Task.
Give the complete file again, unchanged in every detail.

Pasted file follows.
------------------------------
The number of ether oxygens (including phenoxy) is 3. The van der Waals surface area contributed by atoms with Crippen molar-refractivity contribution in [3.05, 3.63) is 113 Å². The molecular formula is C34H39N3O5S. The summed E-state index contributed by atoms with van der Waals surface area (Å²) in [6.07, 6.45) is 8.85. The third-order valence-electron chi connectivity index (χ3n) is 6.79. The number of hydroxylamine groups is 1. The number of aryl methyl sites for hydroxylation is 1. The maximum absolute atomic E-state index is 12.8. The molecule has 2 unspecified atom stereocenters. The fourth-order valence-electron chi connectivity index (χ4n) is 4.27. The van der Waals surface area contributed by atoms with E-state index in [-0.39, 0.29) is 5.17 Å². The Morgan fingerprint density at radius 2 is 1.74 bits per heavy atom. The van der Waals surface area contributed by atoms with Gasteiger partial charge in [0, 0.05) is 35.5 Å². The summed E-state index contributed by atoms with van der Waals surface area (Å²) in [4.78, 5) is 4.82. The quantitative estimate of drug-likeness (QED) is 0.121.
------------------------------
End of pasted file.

The number of ether oxygens (including phenoxy) is 3. The van der Waals surface area contributed by atoms with Crippen molar-refractivity contribution in [3.05, 3.63) is 113 Å². The molecular formula is C34H39N3O5S. The summed E-state index contributed by atoms with van der Waals surface area (Å²) in [6.07, 6.45) is 8.85. The third-order valence-electron chi connectivity index (χ3n) is 6.79. The number of hydroxylamine groups is 1. The number of aryl methyl sites for hydroxylation is 1. The maximum absolute atomic E-state index is 12.8. The molecule has 2 unspecified atom stereocenters. The fourth-order valence-electron chi connectivity index (χ4n) is 4.27. The van der Waals surface area contributed by atoms with E-state index in [-0.39, 0.29) is 5.17 Å². The Morgan fingerprint density at radius 2 is 1.74 bits per heavy atom. The van der Waals surface area contributed by atoms with Gasteiger partial charge in [0, 0.05) is 35.5 Å². The summed E-state index contributed by atoms with van der Waals surface area (Å²) in [4.78, 5) is 4.82. The quantitative estimate of drug-likeness (QED) is 0.121.